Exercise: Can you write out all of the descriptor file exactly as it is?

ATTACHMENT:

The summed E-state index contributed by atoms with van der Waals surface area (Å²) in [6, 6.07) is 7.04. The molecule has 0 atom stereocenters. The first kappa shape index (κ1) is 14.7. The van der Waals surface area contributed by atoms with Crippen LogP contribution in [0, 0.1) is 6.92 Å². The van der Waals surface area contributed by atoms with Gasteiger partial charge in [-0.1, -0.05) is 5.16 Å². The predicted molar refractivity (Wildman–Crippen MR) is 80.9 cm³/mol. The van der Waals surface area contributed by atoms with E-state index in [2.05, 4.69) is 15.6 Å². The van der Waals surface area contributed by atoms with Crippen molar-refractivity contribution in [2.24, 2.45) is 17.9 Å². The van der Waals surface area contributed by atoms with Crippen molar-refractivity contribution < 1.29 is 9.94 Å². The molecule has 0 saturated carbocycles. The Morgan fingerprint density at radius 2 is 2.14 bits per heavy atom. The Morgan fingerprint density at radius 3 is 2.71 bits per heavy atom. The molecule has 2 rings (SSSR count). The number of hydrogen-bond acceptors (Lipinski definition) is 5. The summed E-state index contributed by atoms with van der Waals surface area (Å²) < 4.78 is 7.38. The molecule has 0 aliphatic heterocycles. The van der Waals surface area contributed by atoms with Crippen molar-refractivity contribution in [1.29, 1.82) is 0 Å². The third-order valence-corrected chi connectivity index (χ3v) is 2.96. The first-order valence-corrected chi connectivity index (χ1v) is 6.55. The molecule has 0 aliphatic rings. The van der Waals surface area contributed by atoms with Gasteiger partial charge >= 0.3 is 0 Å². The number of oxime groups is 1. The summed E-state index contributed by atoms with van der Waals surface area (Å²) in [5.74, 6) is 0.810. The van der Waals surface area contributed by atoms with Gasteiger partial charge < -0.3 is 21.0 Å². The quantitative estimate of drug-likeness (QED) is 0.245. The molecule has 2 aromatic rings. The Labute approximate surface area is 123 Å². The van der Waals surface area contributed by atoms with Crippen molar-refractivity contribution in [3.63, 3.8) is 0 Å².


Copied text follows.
The summed E-state index contributed by atoms with van der Waals surface area (Å²) in [6, 6.07) is 7.04. The molecule has 0 atom stereocenters. The first kappa shape index (κ1) is 14.7. The van der Waals surface area contributed by atoms with Crippen LogP contribution in [0, 0.1) is 6.92 Å². The van der Waals surface area contributed by atoms with Gasteiger partial charge in [-0.1, -0.05) is 5.16 Å². The predicted molar refractivity (Wildman–Crippen MR) is 80.9 cm³/mol. The van der Waals surface area contributed by atoms with E-state index in [2.05, 4.69) is 15.6 Å². The van der Waals surface area contributed by atoms with Crippen molar-refractivity contribution in [2.24, 2.45) is 17.9 Å². The van der Waals surface area contributed by atoms with Crippen molar-refractivity contribution < 1.29 is 9.94 Å². The molecule has 0 saturated carbocycles. The Morgan fingerprint density at radius 2 is 2.14 bits per heavy atom. The Morgan fingerprint density at radius 3 is 2.71 bits per heavy atom. The molecule has 2 rings (SSSR count). The number of hydrogen-bond acceptors (Lipinski definition) is 5. The summed E-state index contributed by atoms with van der Waals surface area (Å²) < 4.78 is 7.38. The molecule has 0 aliphatic heterocycles. The van der Waals surface area contributed by atoms with Crippen molar-refractivity contribution in [1.29, 1.82) is 0 Å². The third-order valence-corrected chi connectivity index (χ3v) is 2.96. The first-order valence-corrected chi connectivity index (χ1v) is 6.55. The molecule has 0 aliphatic rings. The van der Waals surface area contributed by atoms with Gasteiger partial charge >= 0.3 is 0 Å². The number of oxime groups is 1. The summed E-state index contributed by atoms with van der Waals surface area (Å²) in [5.74, 6) is 0.810. The van der Waals surface area contributed by atoms with Gasteiger partial charge < -0.3 is 21.0 Å². The quantitative estimate of drug-likeness (QED) is 0.245. The molecule has 2 aromatic rings. The Labute approximate surface area is 123 Å². The van der Waals surface area contributed by atoms with Crippen molar-refractivity contribution in [3.63, 3.8) is 0 Å².